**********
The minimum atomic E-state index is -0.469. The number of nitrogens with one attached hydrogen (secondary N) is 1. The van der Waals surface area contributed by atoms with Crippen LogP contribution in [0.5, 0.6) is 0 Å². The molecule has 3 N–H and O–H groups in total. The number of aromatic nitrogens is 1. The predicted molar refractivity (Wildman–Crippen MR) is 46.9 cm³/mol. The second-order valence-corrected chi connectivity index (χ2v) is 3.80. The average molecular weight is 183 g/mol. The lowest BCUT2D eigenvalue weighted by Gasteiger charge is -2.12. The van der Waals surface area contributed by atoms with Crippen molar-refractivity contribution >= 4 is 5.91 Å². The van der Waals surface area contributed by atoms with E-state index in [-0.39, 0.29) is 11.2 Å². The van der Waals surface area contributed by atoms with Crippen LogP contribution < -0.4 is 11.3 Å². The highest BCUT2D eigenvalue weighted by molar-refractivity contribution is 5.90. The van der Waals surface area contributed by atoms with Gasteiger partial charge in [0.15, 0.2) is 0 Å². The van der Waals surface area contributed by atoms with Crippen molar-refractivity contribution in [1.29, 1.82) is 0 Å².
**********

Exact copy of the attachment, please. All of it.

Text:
The minimum atomic E-state index is -0.469. The number of nitrogens with one attached hydrogen (secondary N) is 1. The van der Waals surface area contributed by atoms with Crippen LogP contribution in [0.5, 0.6) is 0 Å². The molecule has 3 N–H and O–H groups in total. The number of aromatic nitrogens is 1. The predicted molar refractivity (Wildman–Crippen MR) is 46.9 cm³/mol. The second-order valence-corrected chi connectivity index (χ2v) is 3.80. The average molecular weight is 183 g/mol. The lowest BCUT2D eigenvalue weighted by Gasteiger charge is -2.12. The van der Waals surface area contributed by atoms with Crippen molar-refractivity contribution >= 4 is 5.91 Å². The van der Waals surface area contributed by atoms with E-state index in [-0.39, 0.29) is 11.2 Å². The van der Waals surface area contributed by atoms with Crippen LogP contribution < -0.4 is 11.3 Å². The highest BCUT2D eigenvalue weighted by molar-refractivity contribution is 5.90. The van der Waals surface area contributed by atoms with Gasteiger partial charge in [0.15, 0.2) is 0 Å². The van der Waals surface area contributed by atoms with Crippen molar-refractivity contribution in [1.29, 1.82) is 0 Å².